Here are the most recent basics, as supplied by the Larimer County Sheriff's Office: 83,262 acres consumed, 55 percent containment, $31.5 million spent thus far -- and the meter's still running. Number of personnel: 1,941, split up among thirteen Type 1 hand crews and twenty Type 2 hand crews, among other groups. Right now, 170 engines, eleven dozers, 24 water tenders, seven Type 1 helicopters, three Type 2 helicopters, nine Type 3 helicopters and five heavy air tankers are at war with the elements -- a significant portion of the equipment designated for fighting wildfires nationwide. That's how big a priority High Park remains.
According to the most recent update to the federal InciWeb page devoted to the disaster (new info was posted nine hours ago at this writing), the new team that took over command of the response on Sunday focused on line construction along the northern border of the fire and a burnout procedure on the west and southwest, where fire-backing consumed more land. Mop-up functions also took place in assorted locations along the blackened frontier -- those where pretty much all the damage that could be done has been already.
Some people whose homes have survived thus far (unlike those living in the confirmed 248 that haven't) are being allowed to return to them, including residents living from Willow Patch Lane and Buckhorn Road south, and from Feverfew Road and CR25E South, including Otter Road and those thoroughfares branching from it. But thousands remain dispersed throughout the area, waiting to go back home, and wondering what they'll find once they're given the all-clear.
Unfortunately, the weather isn't expected to improve as the day goes on. There's a Red Flag warning in effect from noon until 9 p.m., with fears of gusty thunderstorms, winds, very low humidity and, perhaps most frightening of all, dry lightning a possibility. The hot spell that's settled over northern Colorado couldn't be more ill-timed.
Below, see more photos courtesy of the Colorado National Guard, followed by our previous coverage.
Page down to see our previous coverage, including photos and videos. Update, 5:49 a.m. June 25: Friday morning, reps for those battling the High Park fire near Fort Collins expressed concern that dry, hot, windy conditions forecast for the weekend might give the blaze a chance to gain strength and power -- and unfortunately, they couldn't have been more correct. The acreage increased in size, the amount of containment fell, and the number of homes destroyed ballooned to a shocking 248. And that's just the total confirmed.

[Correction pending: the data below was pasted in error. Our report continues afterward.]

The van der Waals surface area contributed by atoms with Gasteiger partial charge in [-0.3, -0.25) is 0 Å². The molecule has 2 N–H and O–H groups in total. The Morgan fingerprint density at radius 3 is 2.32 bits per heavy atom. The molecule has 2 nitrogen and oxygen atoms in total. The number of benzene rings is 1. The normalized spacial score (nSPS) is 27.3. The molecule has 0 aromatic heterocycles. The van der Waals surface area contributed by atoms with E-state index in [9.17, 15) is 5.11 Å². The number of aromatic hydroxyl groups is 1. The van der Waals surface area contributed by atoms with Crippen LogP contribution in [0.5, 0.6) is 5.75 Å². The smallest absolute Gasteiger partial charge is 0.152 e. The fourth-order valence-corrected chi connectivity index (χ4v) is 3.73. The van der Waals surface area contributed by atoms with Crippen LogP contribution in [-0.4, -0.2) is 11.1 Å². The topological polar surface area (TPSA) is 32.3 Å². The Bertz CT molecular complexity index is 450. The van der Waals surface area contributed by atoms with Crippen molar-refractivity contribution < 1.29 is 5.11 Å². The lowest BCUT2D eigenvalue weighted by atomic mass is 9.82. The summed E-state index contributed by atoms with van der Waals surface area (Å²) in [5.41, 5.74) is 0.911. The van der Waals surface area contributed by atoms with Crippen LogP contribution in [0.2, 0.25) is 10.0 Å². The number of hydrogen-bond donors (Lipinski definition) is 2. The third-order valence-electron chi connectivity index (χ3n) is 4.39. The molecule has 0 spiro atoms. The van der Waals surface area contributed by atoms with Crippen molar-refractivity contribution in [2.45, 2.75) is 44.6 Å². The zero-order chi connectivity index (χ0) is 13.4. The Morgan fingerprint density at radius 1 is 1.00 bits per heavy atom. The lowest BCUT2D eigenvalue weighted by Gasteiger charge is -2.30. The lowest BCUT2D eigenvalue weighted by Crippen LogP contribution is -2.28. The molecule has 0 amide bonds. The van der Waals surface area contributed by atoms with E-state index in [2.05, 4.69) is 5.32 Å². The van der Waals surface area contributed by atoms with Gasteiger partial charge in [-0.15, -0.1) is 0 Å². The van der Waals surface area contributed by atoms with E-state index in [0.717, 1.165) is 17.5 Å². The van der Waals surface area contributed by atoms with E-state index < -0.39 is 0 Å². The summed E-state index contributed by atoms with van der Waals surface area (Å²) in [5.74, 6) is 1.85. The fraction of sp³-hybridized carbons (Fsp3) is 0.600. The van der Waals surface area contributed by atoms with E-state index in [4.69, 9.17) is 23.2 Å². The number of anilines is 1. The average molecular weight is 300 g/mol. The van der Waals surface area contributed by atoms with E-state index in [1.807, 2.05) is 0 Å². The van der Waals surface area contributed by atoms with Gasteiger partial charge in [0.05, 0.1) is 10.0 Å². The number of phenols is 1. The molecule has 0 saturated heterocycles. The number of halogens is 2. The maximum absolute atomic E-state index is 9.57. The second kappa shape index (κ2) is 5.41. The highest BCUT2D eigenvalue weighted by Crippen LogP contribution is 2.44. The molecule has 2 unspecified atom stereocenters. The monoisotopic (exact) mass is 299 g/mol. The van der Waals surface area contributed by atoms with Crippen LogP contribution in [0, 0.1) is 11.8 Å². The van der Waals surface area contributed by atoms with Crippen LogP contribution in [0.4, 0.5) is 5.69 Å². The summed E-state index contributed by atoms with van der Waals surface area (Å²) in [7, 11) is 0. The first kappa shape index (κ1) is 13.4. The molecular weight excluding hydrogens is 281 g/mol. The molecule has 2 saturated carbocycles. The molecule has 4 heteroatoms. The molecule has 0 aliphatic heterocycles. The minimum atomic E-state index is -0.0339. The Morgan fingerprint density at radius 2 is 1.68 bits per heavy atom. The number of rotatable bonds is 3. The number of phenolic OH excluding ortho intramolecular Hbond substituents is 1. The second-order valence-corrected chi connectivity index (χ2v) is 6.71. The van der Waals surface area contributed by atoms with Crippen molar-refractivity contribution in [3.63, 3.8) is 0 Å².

According to the most recent update on the federal InciWeb page devoted to the long-running incident (two-weeks-plus and counting), the fire now stretches over 83,205 acres -- the second-largest in terms of territory in Colorado's history, behind only the Hayman fire ten years ago (north of 138,000 acres). But High Park tops another category: Hayman destroyed "only" 133 homes, just over half the number currently estimated to have been consumed by High Park.
Moreover, containment, which had held at 55 percent on Friday morning, has slipped to 45 percent due to the conflagration's enlargement.
A big factor has been the spot fire that bloomed in the Glacier View area -- although the word "spot" in this context seems entirely inadequate, given that it covers an estimated 10,000 acres, or 15.6 square miles, all by itself. It flared on Friday due largely to the presence of dry fuels and winds that gusted to 35 miles per hour. As noted by the Larimer County Sheriff's Office, sprinklers were activated in the area before firefighters were forced to move back by the intensity of the flames.
Meanwhile, a containment line has been built and is being held north of the Poudre River -- not that those manning this perimeter will be able to rest easy. The LCSO points out that "large, unburned interior islands" continue to pose threats to homes on the interior of the fire. Hundreds of residences are still evacuated, and beetle-killed timber on the west and southwest portions of the fire seem poised to keep feeding the blaze in the near term, at least.